What Is It About Tradition?
What will shape the worship experience of the coming decades? Will jazz liturgy gain wide acceptance? Will praise bands be the norm, rocking every sanctuary with numbing sound? The fact of the matter is that the church has always dealt with different music styles. They were just divided by centuries and decades and now there are multiple choices in our diverse and connected society. So what is the future of liturgy?
Church music has a long tradition. The church is probably the only place outside of the folk repertoire where tunes and words of songs that date as far back as the triple digit years are still regularly played and sung.
We’ve lived through many eras—the early chants, the baroque, the theological treatises of the Reformation, the folk music tunes that found their way into hymnals, the marches of the 19th century, the acceptance of the gospel tradition, the awkward years of the twentieth century during which we clung to the past while stumbling into the future. Recently we seem to have returned to chanting. Praise bands tend to feature chant-like lyrics and phrasing.
Things seem to be a bit unsettled today. What lies ahead? We might be surprised!
Neil McCleery, assistant chaplain, New College, and a member of the Oxford committee of the Prayer Book Society remarked,
“Very hard working students say that it provides a time towards the end of the day when you can just sit in silence and tune out all of these influences [technological].”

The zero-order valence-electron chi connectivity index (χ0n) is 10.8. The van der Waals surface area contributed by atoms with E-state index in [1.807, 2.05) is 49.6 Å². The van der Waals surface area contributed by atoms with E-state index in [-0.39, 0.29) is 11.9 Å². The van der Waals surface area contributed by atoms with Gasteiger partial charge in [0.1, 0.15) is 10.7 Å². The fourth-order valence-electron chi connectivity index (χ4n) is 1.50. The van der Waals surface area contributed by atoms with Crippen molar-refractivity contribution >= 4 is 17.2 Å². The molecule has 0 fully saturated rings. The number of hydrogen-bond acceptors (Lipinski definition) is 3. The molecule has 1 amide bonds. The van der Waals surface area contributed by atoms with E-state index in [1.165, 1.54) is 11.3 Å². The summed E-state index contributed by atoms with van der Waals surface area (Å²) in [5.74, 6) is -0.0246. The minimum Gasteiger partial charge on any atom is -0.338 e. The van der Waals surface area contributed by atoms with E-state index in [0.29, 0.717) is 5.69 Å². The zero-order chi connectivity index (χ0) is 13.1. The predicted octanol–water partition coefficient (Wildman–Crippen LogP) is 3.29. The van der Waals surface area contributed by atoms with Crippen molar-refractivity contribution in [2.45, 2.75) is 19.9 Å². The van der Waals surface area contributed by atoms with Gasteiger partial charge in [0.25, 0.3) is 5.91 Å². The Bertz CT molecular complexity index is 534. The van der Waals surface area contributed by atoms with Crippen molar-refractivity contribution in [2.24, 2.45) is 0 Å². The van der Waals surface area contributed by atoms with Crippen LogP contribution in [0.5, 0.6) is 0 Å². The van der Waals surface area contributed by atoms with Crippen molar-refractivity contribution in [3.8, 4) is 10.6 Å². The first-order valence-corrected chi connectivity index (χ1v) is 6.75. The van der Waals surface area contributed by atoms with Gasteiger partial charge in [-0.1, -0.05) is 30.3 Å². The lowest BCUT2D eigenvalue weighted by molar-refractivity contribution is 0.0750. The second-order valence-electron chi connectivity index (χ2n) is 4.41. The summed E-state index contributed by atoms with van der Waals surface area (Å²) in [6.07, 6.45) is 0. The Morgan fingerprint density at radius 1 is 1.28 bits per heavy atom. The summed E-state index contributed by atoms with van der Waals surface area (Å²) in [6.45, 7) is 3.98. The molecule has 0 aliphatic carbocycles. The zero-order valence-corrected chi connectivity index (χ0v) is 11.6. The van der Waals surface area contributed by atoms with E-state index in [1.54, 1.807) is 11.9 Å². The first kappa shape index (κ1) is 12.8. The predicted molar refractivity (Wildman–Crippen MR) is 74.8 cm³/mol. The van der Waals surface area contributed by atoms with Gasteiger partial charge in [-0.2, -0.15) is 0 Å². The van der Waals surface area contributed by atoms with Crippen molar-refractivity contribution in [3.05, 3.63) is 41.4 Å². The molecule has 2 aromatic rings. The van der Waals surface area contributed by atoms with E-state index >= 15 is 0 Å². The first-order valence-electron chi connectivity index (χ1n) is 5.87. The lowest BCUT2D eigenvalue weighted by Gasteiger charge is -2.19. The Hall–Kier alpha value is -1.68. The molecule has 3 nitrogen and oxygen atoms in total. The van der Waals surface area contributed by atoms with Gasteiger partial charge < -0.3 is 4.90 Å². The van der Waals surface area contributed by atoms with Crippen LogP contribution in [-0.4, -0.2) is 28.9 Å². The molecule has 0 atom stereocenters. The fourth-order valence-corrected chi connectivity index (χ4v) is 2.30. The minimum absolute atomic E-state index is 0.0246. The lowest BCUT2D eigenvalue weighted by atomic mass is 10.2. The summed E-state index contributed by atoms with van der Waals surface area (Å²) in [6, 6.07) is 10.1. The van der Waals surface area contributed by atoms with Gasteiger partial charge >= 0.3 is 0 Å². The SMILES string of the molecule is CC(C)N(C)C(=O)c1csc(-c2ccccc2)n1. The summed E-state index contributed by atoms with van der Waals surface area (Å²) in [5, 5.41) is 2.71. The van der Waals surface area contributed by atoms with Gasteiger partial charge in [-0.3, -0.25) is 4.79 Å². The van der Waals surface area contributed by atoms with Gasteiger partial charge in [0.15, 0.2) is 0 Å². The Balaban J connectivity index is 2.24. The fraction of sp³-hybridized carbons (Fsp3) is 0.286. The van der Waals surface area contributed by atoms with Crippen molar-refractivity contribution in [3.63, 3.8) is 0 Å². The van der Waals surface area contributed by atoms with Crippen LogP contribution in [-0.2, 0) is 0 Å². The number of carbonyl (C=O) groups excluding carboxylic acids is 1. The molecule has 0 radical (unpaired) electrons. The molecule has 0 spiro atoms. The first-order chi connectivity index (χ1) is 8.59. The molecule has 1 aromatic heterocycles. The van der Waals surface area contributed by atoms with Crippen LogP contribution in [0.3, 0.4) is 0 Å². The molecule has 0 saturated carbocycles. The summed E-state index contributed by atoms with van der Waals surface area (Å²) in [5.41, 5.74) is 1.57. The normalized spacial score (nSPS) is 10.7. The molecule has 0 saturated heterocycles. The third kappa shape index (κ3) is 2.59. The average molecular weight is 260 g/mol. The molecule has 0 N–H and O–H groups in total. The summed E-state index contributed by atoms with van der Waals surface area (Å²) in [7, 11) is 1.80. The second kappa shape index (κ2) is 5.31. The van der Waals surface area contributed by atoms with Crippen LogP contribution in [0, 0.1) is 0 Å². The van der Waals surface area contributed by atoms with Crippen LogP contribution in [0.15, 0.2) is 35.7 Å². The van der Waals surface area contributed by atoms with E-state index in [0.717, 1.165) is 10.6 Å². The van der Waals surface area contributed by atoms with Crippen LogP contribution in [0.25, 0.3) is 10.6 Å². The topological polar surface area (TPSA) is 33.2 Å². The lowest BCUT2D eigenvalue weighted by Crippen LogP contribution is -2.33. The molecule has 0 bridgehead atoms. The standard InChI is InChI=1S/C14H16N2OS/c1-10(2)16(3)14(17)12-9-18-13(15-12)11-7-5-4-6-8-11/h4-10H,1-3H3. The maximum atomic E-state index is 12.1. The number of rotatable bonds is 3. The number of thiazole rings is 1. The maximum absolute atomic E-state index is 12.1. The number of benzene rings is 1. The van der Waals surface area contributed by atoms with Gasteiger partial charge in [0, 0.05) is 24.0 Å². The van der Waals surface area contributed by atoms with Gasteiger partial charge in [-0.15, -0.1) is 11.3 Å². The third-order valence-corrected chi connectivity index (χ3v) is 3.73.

He suggested that the 16th century language may seem less demanding or threatening and somehow more inclusive, perhaps because it is equally foreign to all.
Is it a condemnation of the previous generation or two?
“The era of jaded folk worship is coming to an end,” McCleery said. “Indeed I think the people who want that sort of thing are the older generation now and the young are coming back to traditional worship and the choral tradition.”
I come from the Lutheran tradition and love hymns. I value the words and the history. I love sharing stories of hymns. As worship leader noted members’ favorites just as a cook takes mental notes on what foods are best received. I’d make an effort to choose hymns that I knew would resonate despite the diversity. It wasn’t hard. We just used as many as eight or ten hymns on Sunday as opposed to the standard three or four. We had members from the Anglican tradition, who would call out during worship if I chose the nonAnglican tune to accompany the words. “Wrong tune!” One member was a Fannie Crosby groupie. I can recall one pastor asking if I knew the favorite hymn of a member who had recently died. “In the cross of Christ I glory” came quickly to mind. We’ve had members who leaned toward gospel music, loved adding dance moves, or wanted to sing trending the trending tunes on religious radio. I find value in all.
There is a cultural element that requires adjustment in sharing varying music traditions. I have the hardest time with praise bands. They seem performance-oriented. Despite the fact that the leaders stand before the assembly with mics in hand, encouraging the congregation, the participation is usually pretty spotting. People are usually really into it or totally passive. The decibel level of praise bands is sometimes so overpowering that it affects me physically. The loud bass thumping against my chest competes with my heartbeat. I am reminded of my insignificance when I can’t hear my own voice! I also get bored repeating the same dozen words for five minutes. But these worship styles seem to be attracting people. I’ll look deeper to find out why.
So are the collegians of Great Britain setting a trend? Is it a cultural fluke? Are others experiencing this? Where do we go from here? Is tradition poised to make a comeback?